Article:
Conclusions: A higher number of images of dermatological diseases in individuals with darker skin color than images of dermatological diseases in individuals with light skin color would need to be gathered for artificial intelligence models to perform equally well.

JMIR Dermatol 2021;4(2):e31697

doi:10.2196/31697

Keywords



Background

In dermatology, artificial intelligence (AI) is poised to improve the efficiency and accuracy of traditional diagnostic approaches, including visual examination, skin biopsy, and histopathologic examination [1]. Deep-learning image recognition models have had success in differentiating between dermatological diseases using images of light-skinned individuals. However, when these models are tested on images of people with skin of color, the performance drops [2]. It is thought that the primary reason for this difference is the lack of available images of dermatological diseases in individuals with darker skin color (Fitzpatrick classification of skin types 4 and 5) [3]. However, is it also possible that even when the same number of images are available, image recognition models will have a harder time differentiating between dermatological diseases in individuals with Fitzpatrick skin types 4 and 5 compared to skin types 1, 2, and 3?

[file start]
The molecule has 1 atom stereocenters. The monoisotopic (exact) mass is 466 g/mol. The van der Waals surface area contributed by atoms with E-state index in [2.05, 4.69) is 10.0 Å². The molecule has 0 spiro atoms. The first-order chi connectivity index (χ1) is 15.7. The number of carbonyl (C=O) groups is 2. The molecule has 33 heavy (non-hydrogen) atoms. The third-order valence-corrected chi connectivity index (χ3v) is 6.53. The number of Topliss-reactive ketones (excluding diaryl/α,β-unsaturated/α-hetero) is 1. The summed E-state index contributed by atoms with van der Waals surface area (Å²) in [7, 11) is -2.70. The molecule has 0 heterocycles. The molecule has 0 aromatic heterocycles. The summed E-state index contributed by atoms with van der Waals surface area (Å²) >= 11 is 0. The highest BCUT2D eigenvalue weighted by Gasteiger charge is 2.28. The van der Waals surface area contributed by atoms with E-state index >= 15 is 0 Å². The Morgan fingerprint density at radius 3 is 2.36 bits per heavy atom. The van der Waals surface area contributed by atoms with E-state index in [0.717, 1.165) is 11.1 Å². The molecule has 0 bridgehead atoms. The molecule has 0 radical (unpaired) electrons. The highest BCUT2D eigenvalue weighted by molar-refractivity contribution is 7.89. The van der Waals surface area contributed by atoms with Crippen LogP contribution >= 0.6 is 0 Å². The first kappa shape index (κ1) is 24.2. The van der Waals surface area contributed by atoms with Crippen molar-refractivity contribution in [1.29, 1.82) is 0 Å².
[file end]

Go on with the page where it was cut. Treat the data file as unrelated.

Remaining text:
Objective

The objective of this research was to assess whether image recognition models perform differently when differentiating between dermatological diseases in individuals of color (Fitzpatrick skin types 4 and 5) than when differentiating between the same dermatological diseases in Caucasians (Fitzpatrick skin types 1, 2, and 3) when both models are trained on an equal number of images.